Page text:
Gavriel Horan
Jewish Connection Maryland

Is Judaism Blue or Red? A Kabbalistic Look at the Elections

This year’s U.S. primary campaign may go down in history as one of the most dramatic ever. Underneath all the mudslinging and ridicule, however, one can perceive stark ideological differences that separate one candidate from another, and all the more so, one party from the other. The candidates stand on opposite sides of the spectrum with platforms proposing wall building and immigration quotas to universal public university and socialized health care. As a Jew, reading through the headlines, I often ask myself which party platform is most in line with Judaism?

To start answering this question, let’s break down the underlying values that each party stands for.

All for One or One for All?

Oversimplifying things, the ideological divide between the Democrats and the Republicans is a battle about which takes precedence – the individual or the greater good. The Democratic Party stand for the collective good. In varying degrees, they believe that wealth and resources should be shared to ensure that everyone gets a piece of the pie. As liberals, they wish to break down the social and economic barriers that prevent the entire population from succeeding. Democrats believe in big government because the job of government is to regulate the economic and social development to help facilitate this process.

The Republicans, on the other hand, believe first and foremost in the individual. They believe that individuals should have the right to earn their own success. If individuals are successful (the 1%), it will have a “trickle down” effect on the whole who will eventually all benefit. Simply put, you should enjoy the fruits of your labors and no one can take that away from you. To that end, they believe in limiting the powers of government in order to empower individuals in determining their own destiny. As conservatives, they believe in preserving traditional values and limiting the expansion of radical social trends.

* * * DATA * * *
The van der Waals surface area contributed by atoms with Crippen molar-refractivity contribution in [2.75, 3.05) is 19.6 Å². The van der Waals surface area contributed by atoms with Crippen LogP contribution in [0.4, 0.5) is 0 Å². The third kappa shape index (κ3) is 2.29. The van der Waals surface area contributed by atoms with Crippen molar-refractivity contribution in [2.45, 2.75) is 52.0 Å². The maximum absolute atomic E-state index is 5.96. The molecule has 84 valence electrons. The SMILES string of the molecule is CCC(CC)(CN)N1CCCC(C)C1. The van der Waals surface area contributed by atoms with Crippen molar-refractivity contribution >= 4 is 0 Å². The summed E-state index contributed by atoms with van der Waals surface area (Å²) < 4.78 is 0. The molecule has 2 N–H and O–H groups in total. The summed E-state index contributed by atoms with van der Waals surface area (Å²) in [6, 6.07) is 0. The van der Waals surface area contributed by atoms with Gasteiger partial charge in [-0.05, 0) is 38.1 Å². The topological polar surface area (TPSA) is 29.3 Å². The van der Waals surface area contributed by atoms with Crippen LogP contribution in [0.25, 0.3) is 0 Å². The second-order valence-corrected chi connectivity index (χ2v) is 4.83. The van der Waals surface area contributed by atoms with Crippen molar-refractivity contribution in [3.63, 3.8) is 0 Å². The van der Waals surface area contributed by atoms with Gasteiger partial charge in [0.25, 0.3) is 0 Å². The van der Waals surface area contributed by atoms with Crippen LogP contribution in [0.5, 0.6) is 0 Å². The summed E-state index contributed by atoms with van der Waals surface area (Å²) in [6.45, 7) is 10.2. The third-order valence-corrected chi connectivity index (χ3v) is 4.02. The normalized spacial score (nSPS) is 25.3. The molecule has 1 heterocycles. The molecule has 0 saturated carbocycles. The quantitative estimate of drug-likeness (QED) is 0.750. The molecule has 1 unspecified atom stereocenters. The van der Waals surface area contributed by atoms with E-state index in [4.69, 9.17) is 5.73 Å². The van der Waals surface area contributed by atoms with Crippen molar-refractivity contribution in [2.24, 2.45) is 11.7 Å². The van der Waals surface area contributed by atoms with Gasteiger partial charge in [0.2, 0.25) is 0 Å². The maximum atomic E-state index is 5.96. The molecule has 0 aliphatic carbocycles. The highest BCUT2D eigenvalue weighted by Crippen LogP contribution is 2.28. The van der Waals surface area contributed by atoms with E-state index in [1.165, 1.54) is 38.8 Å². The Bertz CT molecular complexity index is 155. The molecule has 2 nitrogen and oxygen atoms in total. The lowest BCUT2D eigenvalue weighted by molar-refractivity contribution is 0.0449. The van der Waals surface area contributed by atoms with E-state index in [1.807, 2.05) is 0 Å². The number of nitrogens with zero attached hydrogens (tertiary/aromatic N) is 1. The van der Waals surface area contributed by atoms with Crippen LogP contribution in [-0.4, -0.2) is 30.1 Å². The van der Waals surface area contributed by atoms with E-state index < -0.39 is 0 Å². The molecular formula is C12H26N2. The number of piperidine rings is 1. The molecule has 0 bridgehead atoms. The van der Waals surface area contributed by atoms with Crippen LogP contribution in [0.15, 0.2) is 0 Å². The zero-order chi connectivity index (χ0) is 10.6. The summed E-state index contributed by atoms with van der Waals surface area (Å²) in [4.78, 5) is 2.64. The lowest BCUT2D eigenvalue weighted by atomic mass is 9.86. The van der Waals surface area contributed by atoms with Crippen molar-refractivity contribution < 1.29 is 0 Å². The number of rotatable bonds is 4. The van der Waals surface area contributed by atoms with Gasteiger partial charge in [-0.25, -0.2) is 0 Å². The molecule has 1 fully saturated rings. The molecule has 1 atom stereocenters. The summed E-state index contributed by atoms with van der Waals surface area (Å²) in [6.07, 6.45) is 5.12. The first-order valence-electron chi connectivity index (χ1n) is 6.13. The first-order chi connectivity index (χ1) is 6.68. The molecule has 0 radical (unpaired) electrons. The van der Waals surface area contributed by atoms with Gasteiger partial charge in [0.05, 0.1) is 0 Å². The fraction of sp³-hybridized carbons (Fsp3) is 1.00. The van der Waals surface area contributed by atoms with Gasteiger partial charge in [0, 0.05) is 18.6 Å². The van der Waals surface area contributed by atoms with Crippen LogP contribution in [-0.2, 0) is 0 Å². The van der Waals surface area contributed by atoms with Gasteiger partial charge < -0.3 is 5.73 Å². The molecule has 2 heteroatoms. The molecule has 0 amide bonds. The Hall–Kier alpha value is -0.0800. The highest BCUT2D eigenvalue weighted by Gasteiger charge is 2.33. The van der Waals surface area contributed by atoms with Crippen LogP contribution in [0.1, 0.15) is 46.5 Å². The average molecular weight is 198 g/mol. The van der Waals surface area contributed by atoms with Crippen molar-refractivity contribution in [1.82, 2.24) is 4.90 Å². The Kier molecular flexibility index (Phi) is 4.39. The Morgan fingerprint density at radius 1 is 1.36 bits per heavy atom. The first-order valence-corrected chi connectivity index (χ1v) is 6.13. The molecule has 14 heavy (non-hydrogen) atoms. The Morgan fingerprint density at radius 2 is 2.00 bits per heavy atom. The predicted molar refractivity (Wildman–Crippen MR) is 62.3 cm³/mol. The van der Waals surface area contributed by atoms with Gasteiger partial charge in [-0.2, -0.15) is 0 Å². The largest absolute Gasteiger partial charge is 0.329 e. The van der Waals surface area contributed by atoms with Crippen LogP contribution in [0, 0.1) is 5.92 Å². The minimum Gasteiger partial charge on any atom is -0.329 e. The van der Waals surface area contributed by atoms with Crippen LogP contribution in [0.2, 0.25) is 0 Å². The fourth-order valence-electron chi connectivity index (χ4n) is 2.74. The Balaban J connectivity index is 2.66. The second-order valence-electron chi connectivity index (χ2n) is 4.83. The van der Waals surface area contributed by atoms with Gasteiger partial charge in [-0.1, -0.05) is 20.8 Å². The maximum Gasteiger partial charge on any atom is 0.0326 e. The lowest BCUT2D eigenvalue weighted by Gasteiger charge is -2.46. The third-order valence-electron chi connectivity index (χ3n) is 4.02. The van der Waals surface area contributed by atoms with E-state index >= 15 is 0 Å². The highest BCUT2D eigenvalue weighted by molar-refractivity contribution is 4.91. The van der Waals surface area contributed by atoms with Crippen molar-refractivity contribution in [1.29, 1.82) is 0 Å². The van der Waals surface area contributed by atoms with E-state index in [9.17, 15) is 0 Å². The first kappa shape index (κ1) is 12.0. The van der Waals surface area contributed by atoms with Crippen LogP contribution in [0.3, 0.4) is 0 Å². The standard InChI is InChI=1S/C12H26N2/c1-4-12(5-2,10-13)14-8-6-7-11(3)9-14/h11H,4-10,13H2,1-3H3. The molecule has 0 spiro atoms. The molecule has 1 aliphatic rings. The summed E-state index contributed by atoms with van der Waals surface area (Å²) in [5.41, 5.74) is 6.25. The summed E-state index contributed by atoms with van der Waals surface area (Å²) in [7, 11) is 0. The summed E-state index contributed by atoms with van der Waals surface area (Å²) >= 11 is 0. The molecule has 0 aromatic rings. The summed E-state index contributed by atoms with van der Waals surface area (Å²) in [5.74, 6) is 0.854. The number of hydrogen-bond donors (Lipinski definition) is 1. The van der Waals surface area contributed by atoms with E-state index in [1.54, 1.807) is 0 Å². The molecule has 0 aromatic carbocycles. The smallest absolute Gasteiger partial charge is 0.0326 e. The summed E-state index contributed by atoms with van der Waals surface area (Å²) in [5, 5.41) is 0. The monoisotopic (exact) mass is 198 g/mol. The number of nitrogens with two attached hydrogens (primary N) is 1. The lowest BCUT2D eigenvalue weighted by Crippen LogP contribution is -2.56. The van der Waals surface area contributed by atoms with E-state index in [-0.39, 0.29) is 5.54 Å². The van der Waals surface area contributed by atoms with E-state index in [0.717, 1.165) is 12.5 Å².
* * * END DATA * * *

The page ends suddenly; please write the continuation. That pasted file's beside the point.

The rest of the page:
Give and Take

Now let’s see what Jewish mysticism has to say about these two world views. According kabbalah everything that happens in this world, is a manifestation of phenomena taking place on a spiritual level. The Republican and Democratic parties are simply reflections of spiritual realities.

Kabbalah teaches that there are two primary energies in life: chesed, kindness, and gevurah, strength. Similar to the Taoist ying yang, varying expressions of these two energies make up every relationship in life.

Kindness in Judaism is defined as the energy of contraction – to go beyond oneself and transcend borders. In action, this is synonymous with giving. On the other hand, Judaism defines true strength as the energy of constriction – the inner strength and self-control to create personal boundaries. In action, this means to receive. Chesed focuses on the other; gevurah focuses on the individual.

Elementary My Dear Watson

Kabbalah teaches that these spiritual energies correspond to two of the four elements in nature. Chesed-kindness manifests itself as life-giving water, whose nature is to expand.[1] Gevurah-strength, on the other hand, is expressed as the opposite: fire that consumes everything in its path.[2]

Red or Blue?

Let’s return to politics, now through the lens of kabbalah. The Democrats stand for the greater good. They want to break down economic and social barriers so that everyone is equal. The most extreme example is Bernie Sanders who wants to increase taxes to the rich to essentially force them to give to the poor. He believes in giving. This is most in line with the concept of chesed. Democrats are blue – like water.